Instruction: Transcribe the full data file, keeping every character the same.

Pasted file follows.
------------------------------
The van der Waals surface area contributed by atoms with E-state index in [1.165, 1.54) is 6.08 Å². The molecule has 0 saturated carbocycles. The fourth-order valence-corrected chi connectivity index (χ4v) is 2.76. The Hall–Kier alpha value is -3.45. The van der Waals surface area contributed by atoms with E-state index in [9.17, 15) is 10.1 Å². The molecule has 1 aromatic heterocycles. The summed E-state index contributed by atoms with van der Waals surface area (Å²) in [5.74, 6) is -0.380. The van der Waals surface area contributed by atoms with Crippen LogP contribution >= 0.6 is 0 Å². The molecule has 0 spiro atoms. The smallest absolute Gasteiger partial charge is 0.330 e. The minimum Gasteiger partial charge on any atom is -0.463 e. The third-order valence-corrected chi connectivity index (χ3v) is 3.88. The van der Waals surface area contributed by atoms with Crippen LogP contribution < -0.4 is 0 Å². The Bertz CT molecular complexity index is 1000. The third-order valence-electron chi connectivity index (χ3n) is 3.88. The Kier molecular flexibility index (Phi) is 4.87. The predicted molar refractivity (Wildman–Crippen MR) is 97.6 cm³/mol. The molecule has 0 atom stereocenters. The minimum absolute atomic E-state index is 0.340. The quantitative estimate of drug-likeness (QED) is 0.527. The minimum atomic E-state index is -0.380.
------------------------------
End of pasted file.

The van der Waals surface area contributed by atoms with E-state index in [1.165, 1.54) is 6.08 Å². The molecule has 0 saturated carbocycles. The fourth-order valence-corrected chi connectivity index (χ4v) is 2.76. The Hall–Kier alpha value is -3.45. The van der Waals surface area contributed by atoms with E-state index in [9.17, 15) is 10.1 Å². The molecule has 1 aromatic heterocycles. The summed E-state index contributed by atoms with van der Waals surface area (Å²) in [5.74, 6) is -0.380. The van der Waals surface area contributed by atoms with Crippen LogP contribution >= 0.6 is 0 Å². The molecule has 0 spiro atoms. The smallest absolute Gasteiger partial charge is 0.330 e. The minimum Gasteiger partial charge on any atom is -0.463 e. The third-order valence-corrected chi connectivity index (χ3v) is 3.88. The van der Waals surface area contributed by atoms with Crippen LogP contribution < -0.4 is 0 Å². The Bertz CT molecular complexity index is 1000. The third-order valence-electron chi connectivity index (χ3n) is 3.88. The Kier molecular flexibility index (Phi) is 4.87. The predicted molar refractivity (Wildman–Crippen MR) is 97.6 cm³/mol. The molecule has 0 atom stereocenters. The minimum absolute atomic E-state index is 0.340. The quantitative estimate of drug-likeness (QED) is 0.527. The minimum atomic E-state index is -0.380.